of selecting a coil feed line
Consider capital cost, space, and applications
This space-saving, underslung line is very compact—in the 15-ft. range. Line length is not as dependent on passline height as with the
paddle loop design.
By John Heuring
Metal stamping in today’s
market has never been
more challenging. With
dynamic forces causing financial
stress from all sides, metal stamping companies need the most cost-effective methods to produce parts.
Naturally, economics should be
considered in the selection of a coil
feed line as well.
Some space-saving lines may be
surprisingly affordable. In terms of
capital investment, some are less
costly than conventional feed lines
with similar specifications.
Factoring in the economics inherent in a small footprint—if a building expansion is required for a
larger line, for example—a space-saving line may be the most economical option.
Categories of space-saving coil feed
lines, from the least expensive to the
most expensive, are the paddle loop,
underslung, and synchronous.
Paddle Loop Line
The paddle loop line (see Figure 1)
includes a powered feeder/straightener
or a servo feed with a pull-through
straightener and a powered reel. A load
car is optional. To conserve space, the
loop is developed below the reel’s spindle and controlled with a laser or loop
If the feeder is equipped with a pilot
release-capable pull-through straightener or a powered feeder/straightener
with a piloting straightener is used, all
upper rolls can be released for piloting,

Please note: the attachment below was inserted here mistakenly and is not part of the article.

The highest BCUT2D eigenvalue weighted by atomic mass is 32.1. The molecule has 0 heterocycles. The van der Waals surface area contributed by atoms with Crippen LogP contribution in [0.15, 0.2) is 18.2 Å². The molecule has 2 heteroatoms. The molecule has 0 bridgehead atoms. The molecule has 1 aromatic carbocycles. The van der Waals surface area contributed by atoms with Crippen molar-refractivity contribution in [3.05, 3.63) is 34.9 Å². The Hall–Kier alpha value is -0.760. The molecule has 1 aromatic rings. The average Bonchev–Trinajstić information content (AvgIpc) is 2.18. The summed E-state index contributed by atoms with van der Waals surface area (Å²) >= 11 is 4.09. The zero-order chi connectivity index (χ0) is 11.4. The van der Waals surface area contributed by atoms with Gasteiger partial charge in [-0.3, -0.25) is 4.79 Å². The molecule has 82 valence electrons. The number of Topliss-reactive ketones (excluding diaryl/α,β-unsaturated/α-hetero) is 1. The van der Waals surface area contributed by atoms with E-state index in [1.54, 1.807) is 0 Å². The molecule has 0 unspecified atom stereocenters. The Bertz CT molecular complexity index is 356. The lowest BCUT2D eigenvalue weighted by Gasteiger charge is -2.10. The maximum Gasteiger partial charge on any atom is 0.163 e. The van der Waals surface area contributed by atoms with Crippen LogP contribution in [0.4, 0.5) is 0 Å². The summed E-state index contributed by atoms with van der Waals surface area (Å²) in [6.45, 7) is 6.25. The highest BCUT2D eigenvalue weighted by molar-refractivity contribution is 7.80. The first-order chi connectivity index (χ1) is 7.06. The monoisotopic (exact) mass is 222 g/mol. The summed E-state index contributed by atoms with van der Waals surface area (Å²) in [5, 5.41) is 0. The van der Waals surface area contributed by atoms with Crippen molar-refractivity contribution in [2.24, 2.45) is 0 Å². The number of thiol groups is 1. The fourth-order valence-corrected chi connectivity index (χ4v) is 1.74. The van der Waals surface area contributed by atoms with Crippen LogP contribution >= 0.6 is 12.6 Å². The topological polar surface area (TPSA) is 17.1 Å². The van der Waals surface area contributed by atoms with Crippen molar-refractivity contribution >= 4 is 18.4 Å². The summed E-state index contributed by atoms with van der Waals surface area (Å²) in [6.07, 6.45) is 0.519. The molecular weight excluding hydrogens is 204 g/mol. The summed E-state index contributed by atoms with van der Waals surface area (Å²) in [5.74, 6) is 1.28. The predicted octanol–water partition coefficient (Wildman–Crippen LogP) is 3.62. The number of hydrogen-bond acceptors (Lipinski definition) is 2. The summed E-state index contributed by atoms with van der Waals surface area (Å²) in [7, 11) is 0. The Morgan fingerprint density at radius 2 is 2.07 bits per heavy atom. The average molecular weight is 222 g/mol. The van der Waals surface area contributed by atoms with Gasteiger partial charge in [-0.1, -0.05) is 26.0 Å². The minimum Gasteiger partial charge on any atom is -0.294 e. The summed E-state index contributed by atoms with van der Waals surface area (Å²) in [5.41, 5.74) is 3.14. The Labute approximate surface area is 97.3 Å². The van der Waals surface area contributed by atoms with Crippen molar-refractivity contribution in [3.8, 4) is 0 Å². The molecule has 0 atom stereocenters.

making this line suitable for progressive-die applications. The addition of a
stand-alone hold-down arm/peeler/
threader/debender with exit flip table
provides a hands-free threading
Capabilities and limitations are:
•The line is compact, ranging in
length from 16 to 26 feet, depending
on the passline.
•It can be sized for any coil weight
•It is simple to operate and learn.
•Optional equipment allows hands-free threading and pilot release.
•Maximum material thickness is
limited to approximately 0.25 inch.
•The material travels over itself at
the top of the coil, possibly causing
marks in some high-polish materials.
•Long progressions must be
reviewed carefully to determine if the
desired speed is attainable.
Because the process stops and starts,
it is not suitable for cosmetic parts. It is
designed for limited-space applications
in which progressions are not excessively long.
This system includes a powered feeder/straightener or a servo feed with pull-through straightener with a powered
reel and load car (see lead image). To
conserve space, the loop is developed
below the reel’s spindle and controlled
with a laser or loop light system.
Again, if the system is equipped with
a pilot release-capable pull-through